Barbara Fallon and Nico Trocmé with the OIS-2008 Research Team recently initiated several knowledge mobilization activities. One of the OIS-2008 knowledge mobilization projects focuses on increasing research capacity in Ontario child welfare agencies. The objectives of this project include using OIS-2008 data to answer agency-driven research questions relevant to policy and practice, and to promote and facilitate collaboration among the OIS-2008 research team and child welfare agencies. Through collaboration with the OACAS and child welfare agencies across Ontario, agency representatives will work with the OIS-2008 research team over the next year to produce 15 agency-authored information sheets. Barbara Fallon is the Principal Investigator for this project and Nico Trocmé is a co-investigator, with funding provided by the Social Sciences and Humanities Research Council of Canada.
If you work at a child welfare agency in Ontario and are interested in participating in this project, or for more information on this and other projects related to the OIS-2008, please contact Barbara Fallon (email@example.com, 416-978-2527) or Melissa Van Wert (firstname.lastname@example.org, 416-978-1386).
The Ontario Incidence Study of Reported Child Abuse and Neglect, 2008 (OIS-2008) is the fourth provincial study to examine the incidence of reported child maltreatment and the characteristics of children and families investigated by child welfare authorities in Ontario. In 2008, the study collected information regarding the use of differential or customized response during the initial investigation. This fact sheet examines the profile of both customized and traditional protection investigations conducted in Ontario in 2008.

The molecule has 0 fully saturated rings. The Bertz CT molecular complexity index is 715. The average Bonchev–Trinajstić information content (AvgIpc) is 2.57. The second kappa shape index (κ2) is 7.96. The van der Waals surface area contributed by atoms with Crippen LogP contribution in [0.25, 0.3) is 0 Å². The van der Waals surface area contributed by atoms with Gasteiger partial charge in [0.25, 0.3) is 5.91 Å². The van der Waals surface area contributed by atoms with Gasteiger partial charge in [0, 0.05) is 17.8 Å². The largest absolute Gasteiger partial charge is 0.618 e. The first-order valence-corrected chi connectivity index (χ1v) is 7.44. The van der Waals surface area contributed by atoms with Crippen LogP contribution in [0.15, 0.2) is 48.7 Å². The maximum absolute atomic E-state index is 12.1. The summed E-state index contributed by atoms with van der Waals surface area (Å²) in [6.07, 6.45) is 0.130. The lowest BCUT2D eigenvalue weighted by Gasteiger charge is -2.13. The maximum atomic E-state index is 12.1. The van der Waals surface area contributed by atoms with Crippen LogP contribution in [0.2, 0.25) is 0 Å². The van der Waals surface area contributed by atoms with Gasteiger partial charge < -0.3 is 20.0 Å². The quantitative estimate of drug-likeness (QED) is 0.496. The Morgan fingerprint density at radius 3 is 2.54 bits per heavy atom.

Background to Differential or Customized Response
Differential or customized response models[fn value=1]For more information, visit: www.oacas.org/childwelfare/changes/differentialbackground.htm[/fn] have been adopted by more than half of the jurisdictions in the United States, parts of Australia, and in British Columbia and Alberta. In April 2007, child welfare agencies in Ontario began to respond to referrals using the Differential Response Model. This model allows child welfare agencies to provide different streams of service to children and families depending on their strengths and vulnerabilities, as well as the type and severity of child maltreatment. If a young person is not in immediate danger or risk of harm, child welfare workers may help families through a customized approach designed to connect them with useful community resources. This approach is also designed to empower families and address children’s cultural and emotional needs. Guidelines for practice under the Differential Response Model are designed to assist child welfare workers in each phase of service delivery, beginning with the initial report of suspected child abuse or neglect and continuing throughout all phases of service.